Do You Have to Live in a House for a Year Before Renting?

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When you first purchase your home, you probably aren’t thinking about using it as a rental instead of your primary residence. You also may not be worried about whether or not you have to live in the house for a year before renting. After all, it’s your home, so why would that cause a problem? The truth is a little more complicated. In some instances, you may not legally have the right to rent your home if your house still has a mortgage. Or a certain amount of time has to pass before you are legally allowed to use the home as a rental property.

Key Takeaways

  • Renting your home without notifying your lender may be against the law.
  • Lenders and loan programs have their own set of rules when it comes to renting primary residence homes.
  • To protect yourself, reach out to your lender to discuss with them your plans to rent your home. You may have to convert your account from your primary residence to a commercial/investment property.

Do you have to live in a house for a year before renting it out?

Whether or not you have to live in your house for a year before renting depends on your mortgage lender. Some lenders or programs don’t allow homeowners to rent their primary residence without first reaching out to them to change the type of mortgage they have.

Others, such as the FHA, do require the homeowner to live in the house for at least a year before renting their property. Rules vary greatly depending on your lender as well as your home loan contract. The best option is to go over your loan contract and then reach out to your lender for more information.

Can I rent my home without living in it for a year?

If you have an FHA loan, they do require homeowners to live in the home for a year before renting. However, you may be able to rent the property sooner if you have extenuating circumstances. In this case, you would need to reach out to your lender for assistance.

You can, however, rent out one room in your home, such as a spare bedroom, before the year is up if you also plan to live in the home at the same time as the renter. With that said, you will still need to let your lender know if you are renting a room in your home.

Why do I have to let my lender know I’m renting my house?

When you first go looking for a home loan, you have to disclose whether this is your primary residency or an investment property. Home loans for primary residences typically have better terms than the loans for investment properties, which is a plus for homebuyers but means the lender is losing money on the interest.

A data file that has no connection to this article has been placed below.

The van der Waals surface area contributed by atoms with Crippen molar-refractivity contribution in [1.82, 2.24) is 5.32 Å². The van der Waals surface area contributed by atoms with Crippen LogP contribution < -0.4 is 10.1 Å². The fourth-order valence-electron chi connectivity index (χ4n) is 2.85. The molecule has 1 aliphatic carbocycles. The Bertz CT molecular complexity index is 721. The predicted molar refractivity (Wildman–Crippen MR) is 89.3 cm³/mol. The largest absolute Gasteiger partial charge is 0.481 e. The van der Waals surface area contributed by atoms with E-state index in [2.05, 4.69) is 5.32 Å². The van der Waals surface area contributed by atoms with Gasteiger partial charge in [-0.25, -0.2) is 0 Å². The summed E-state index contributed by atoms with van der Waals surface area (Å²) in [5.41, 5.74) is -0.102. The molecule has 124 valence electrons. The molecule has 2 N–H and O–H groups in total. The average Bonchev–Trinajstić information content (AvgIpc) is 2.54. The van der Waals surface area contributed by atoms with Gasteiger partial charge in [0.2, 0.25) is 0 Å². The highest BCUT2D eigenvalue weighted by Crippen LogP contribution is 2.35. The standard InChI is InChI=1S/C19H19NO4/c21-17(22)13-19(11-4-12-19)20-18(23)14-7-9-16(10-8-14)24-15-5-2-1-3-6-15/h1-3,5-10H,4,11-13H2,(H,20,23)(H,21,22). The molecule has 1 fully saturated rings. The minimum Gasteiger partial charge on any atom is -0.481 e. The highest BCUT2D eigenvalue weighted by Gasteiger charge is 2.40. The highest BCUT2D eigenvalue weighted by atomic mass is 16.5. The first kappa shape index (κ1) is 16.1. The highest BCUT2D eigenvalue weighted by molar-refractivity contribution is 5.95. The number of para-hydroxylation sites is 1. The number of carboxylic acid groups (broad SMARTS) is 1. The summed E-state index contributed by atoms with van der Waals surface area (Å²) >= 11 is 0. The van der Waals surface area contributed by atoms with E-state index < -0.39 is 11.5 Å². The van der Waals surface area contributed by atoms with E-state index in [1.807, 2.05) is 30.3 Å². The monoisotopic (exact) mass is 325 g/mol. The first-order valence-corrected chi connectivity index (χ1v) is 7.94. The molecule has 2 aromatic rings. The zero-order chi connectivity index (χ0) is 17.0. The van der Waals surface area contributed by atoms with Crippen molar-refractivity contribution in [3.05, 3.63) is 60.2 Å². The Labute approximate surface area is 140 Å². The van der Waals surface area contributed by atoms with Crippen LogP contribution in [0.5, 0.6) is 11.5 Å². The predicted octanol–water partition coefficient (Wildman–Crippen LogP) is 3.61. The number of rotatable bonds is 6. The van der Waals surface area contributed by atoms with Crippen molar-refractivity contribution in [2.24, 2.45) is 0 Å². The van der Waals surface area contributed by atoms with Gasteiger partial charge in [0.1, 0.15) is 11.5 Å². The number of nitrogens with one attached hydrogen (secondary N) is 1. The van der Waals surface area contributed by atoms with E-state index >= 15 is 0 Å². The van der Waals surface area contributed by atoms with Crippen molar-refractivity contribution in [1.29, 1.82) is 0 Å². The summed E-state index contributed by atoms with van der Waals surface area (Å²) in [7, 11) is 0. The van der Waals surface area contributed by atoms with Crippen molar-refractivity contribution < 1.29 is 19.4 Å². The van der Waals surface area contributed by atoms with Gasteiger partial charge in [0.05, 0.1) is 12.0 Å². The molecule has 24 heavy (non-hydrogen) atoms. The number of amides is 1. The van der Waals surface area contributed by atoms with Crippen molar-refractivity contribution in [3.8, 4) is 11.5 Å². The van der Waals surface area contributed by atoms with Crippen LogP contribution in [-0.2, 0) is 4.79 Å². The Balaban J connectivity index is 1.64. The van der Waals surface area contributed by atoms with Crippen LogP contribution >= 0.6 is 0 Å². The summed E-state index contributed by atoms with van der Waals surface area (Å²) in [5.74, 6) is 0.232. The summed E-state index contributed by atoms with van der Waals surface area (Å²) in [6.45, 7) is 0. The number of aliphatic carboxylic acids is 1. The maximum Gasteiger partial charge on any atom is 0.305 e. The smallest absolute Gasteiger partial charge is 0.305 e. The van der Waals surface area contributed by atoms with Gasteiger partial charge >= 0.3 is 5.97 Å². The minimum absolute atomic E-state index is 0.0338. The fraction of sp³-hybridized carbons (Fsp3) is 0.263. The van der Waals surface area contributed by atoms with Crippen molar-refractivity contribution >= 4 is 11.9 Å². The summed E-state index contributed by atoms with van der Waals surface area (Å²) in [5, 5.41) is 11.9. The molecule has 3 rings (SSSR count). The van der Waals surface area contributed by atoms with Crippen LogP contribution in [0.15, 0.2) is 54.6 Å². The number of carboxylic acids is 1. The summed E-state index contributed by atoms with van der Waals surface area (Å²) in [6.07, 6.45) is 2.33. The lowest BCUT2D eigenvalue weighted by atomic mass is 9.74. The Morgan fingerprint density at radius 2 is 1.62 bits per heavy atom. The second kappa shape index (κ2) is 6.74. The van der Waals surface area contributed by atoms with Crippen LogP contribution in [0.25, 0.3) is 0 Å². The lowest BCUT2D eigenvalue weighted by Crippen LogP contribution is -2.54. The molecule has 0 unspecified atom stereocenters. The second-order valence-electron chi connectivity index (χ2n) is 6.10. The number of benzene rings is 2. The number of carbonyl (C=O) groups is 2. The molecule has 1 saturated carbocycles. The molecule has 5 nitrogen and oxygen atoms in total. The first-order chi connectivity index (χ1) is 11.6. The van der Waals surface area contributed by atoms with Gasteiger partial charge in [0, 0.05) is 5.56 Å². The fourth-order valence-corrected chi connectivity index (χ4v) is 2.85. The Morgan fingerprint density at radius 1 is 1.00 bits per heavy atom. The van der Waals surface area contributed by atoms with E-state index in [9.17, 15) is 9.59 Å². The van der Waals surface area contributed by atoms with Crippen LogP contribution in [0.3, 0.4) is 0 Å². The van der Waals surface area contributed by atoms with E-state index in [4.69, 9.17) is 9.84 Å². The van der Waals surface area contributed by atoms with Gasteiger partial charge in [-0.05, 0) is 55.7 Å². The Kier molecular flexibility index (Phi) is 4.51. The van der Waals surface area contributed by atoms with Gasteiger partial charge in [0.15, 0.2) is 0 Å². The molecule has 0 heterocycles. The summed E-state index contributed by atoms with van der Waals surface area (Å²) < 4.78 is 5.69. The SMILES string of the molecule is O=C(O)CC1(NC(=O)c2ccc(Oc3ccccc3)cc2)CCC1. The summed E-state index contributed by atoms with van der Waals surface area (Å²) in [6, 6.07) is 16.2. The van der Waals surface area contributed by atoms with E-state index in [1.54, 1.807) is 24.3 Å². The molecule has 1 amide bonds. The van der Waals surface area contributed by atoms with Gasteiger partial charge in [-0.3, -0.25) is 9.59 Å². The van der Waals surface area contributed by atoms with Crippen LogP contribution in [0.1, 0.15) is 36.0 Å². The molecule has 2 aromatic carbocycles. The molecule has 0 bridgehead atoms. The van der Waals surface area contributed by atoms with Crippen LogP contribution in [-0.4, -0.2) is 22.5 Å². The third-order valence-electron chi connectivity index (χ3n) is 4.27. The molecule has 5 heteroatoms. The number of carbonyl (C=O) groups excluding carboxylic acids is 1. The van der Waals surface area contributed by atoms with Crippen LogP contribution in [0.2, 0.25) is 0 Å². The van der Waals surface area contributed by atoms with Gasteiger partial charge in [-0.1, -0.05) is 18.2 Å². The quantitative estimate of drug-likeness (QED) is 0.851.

Trying to rent out a home that you have listed as a primary residence may appear that you are trying to skirt the terms required for an investment property. This can actually be illegal, and you can land yourself in a world of legal problems if you try to “pull a fast one” on the lender.

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Primary home requirements

When you sign the loan papers, you agree to the terms in your contract. In most cases, when you obtain a loan, you state that the house is your primary home. If a home is your primary residency, you have to live there most of the year.

Loans for primary residences usually have lower interest rates than loans for investment properties.  Some lenders state you need to live in the home for at least a year before renting, while others require you to live there as your primary residence until the loan is paid off.

Occupancy fraud

You, as the borrower, are required to state how the home will be used. If you misrepresent your occupancy status of the home, such as stating the property will be owner-occupied and then renting it out, you may be breaking your contract and committing occupancy fraud. This is a real crime that can result in the lender requiring the loan paid in full, as well as various other penalties, fines, and jail time.


Not having the legal right to rent out your home can be headache-inducing. It can also be frustrating to have to contact your lender to get the “okay” to use your primary residence as a rental property. The truth is that, while the home is yours, the lender still has an interest in the property.

Furthermore, the loan documents you signed generally have very clear instructions on what you can and cannot do with said property. It is best to play it safe and make sure you are on the right side of the law before taking the step of renting out your home.